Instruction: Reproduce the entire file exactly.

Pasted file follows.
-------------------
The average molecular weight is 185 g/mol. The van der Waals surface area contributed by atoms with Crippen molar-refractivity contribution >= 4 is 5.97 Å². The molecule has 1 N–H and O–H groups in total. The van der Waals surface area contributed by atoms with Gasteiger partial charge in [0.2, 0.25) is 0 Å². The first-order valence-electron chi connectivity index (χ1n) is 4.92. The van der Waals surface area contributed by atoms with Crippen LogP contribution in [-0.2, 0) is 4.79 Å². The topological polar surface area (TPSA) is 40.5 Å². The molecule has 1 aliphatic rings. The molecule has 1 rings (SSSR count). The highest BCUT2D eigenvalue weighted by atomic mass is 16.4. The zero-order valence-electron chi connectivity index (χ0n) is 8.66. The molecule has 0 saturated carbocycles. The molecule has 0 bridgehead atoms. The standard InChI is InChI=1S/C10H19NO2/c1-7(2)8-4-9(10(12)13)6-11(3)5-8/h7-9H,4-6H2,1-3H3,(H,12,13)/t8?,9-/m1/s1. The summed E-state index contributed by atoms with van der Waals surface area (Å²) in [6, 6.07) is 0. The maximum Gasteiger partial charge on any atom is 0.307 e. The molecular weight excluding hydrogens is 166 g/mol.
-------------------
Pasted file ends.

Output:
The average molecular weight is 185 g/mol. The van der Waals surface area contributed by atoms with Crippen molar-refractivity contribution >= 4 is 5.97 Å². The molecule has 1 N–H and O–H groups in total. The van der Waals surface area contributed by atoms with Gasteiger partial charge in [0.2, 0.25) is 0 Å². The first-order valence-electron chi connectivity index (χ1n) is 4.92. The van der Waals surface area contributed by atoms with Crippen LogP contribution in [-0.2, 0) is 4.79 Å². The topological polar surface area (TPSA) is 40.5 Å². The molecule has 1 aliphatic rings. The molecule has 1 rings (SSSR count). The highest BCUT2D eigenvalue weighted by atomic mass is 16.4. The zero-order valence-electron chi connectivity index (χ0n) is 8.66. The molecule has 0 saturated carbocycles. The molecule has 0 bridgehead atoms. The standard InChI is InChI=1S/C10H19NO2/c1-7(2)8-4-9(10(12)13)6-11(3)5-8/h7-9H,4-6H2,1-3H3,(H,12,13)/t8?,9-/m1/s1. The summed E-state index contributed by atoms with van der Waals surface area (Å²) in [6, 6.07) is 0. The maximum Gasteiger partial charge on any atom is 0.307 e. The molecular weight excluding hydrogens is 166 g/mol.